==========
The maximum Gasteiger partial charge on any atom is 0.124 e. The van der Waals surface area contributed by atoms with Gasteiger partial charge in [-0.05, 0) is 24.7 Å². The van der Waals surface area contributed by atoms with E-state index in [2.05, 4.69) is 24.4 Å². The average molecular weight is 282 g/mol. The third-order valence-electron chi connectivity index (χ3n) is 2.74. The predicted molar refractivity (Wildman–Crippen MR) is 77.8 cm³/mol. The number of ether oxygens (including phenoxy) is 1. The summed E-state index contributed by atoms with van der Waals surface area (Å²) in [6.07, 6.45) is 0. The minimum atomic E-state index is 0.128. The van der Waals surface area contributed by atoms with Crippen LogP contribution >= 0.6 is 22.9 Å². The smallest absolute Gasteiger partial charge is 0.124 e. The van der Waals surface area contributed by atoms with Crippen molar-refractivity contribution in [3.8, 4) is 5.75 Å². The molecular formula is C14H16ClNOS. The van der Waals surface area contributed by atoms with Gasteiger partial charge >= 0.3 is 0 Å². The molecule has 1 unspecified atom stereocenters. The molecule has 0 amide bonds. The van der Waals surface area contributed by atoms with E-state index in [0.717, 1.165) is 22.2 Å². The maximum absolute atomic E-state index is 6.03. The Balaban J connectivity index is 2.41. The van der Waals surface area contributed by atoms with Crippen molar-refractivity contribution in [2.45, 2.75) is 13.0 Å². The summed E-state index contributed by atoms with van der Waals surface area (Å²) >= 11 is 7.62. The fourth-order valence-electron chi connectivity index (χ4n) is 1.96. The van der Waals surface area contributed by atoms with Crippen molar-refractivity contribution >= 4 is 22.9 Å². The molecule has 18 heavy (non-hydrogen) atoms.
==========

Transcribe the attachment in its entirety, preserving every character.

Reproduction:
The maximum Gasteiger partial charge on any atom is 0.124 e. The van der Waals surface area contributed by atoms with Gasteiger partial charge in [-0.05, 0) is 24.7 Å². The van der Waals surface area contributed by atoms with E-state index in [2.05, 4.69) is 24.4 Å². The average molecular weight is 282 g/mol. The third-order valence-electron chi connectivity index (χ3n) is 2.74. The predicted molar refractivity (Wildman–Crippen MR) is 77.8 cm³/mol. The number of ether oxygens (including phenoxy) is 1. The summed E-state index contributed by atoms with van der Waals surface area (Å²) in [6.07, 6.45) is 0. The minimum atomic E-state index is 0.128. The van der Waals surface area contributed by atoms with Crippen LogP contribution >= 0.6 is 22.9 Å². The smallest absolute Gasteiger partial charge is 0.124 e. The van der Waals surface area contributed by atoms with Crippen molar-refractivity contribution in [3.8, 4) is 5.75 Å². The molecular formula is C14H16ClNOS. The van der Waals surface area contributed by atoms with Gasteiger partial charge >= 0.3 is 0 Å². The molecule has 1 unspecified atom stereocenters. The molecule has 0 amide bonds. The van der Waals surface area contributed by atoms with E-state index in [0.717, 1.165) is 22.2 Å². The maximum absolute atomic E-state index is 6.03. The Balaban J connectivity index is 2.41. The van der Waals surface area contributed by atoms with Crippen molar-refractivity contribution in [2.45, 2.75) is 13.0 Å². The summed E-state index contributed by atoms with van der Waals surface area (Å²) >= 11 is 7.62. The fourth-order valence-electron chi connectivity index (χ4n) is 1.96. The van der Waals surface area contributed by atoms with Crippen molar-refractivity contribution >= 4 is 22.9 Å². The molecule has 18 heavy (non-hydrogen) atoms.